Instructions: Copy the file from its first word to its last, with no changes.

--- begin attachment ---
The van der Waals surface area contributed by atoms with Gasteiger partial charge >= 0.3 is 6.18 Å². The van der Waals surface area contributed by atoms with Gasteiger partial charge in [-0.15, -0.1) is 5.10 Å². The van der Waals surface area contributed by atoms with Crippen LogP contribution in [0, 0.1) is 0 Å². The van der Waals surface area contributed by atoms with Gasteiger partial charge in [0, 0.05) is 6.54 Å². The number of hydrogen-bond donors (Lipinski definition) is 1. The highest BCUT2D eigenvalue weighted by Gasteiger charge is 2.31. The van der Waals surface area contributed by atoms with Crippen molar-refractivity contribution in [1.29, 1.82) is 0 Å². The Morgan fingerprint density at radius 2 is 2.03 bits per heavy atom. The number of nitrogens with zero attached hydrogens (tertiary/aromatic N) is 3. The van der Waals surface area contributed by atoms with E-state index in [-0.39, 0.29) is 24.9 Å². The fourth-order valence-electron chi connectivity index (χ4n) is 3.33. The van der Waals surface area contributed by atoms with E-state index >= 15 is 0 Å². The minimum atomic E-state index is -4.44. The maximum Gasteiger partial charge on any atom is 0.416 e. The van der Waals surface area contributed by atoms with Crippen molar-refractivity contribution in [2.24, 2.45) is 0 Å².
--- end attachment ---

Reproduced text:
The van der Waals surface area contributed by atoms with Gasteiger partial charge >= 0.3 is 6.18 Å². The van der Waals surface area contributed by atoms with Gasteiger partial charge in [-0.15, -0.1) is 5.10 Å². The van der Waals surface area contributed by atoms with Crippen LogP contribution in [0, 0.1) is 0 Å². The van der Waals surface area contributed by atoms with Gasteiger partial charge in [0, 0.05) is 6.54 Å². The number of hydrogen-bond donors (Lipinski definition) is 1. The highest BCUT2D eigenvalue weighted by Gasteiger charge is 2.31. The van der Waals surface area contributed by atoms with Crippen molar-refractivity contribution in [1.29, 1.82) is 0 Å². The Morgan fingerprint density at radius 2 is 2.03 bits per heavy atom. The number of nitrogens with zero attached hydrogens (tertiary/aromatic N) is 3. The van der Waals surface area contributed by atoms with E-state index in [-0.39, 0.29) is 24.9 Å². The fourth-order valence-electron chi connectivity index (χ4n) is 3.33. The van der Waals surface area contributed by atoms with E-state index >= 15 is 0 Å². The minimum atomic E-state index is -4.44. The maximum Gasteiger partial charge on any atom is 0.416 e. The van der Waals surface area contributed by atoms with Crippen molar-refractivity contribution in [2.24, 2.45) is 0 Å².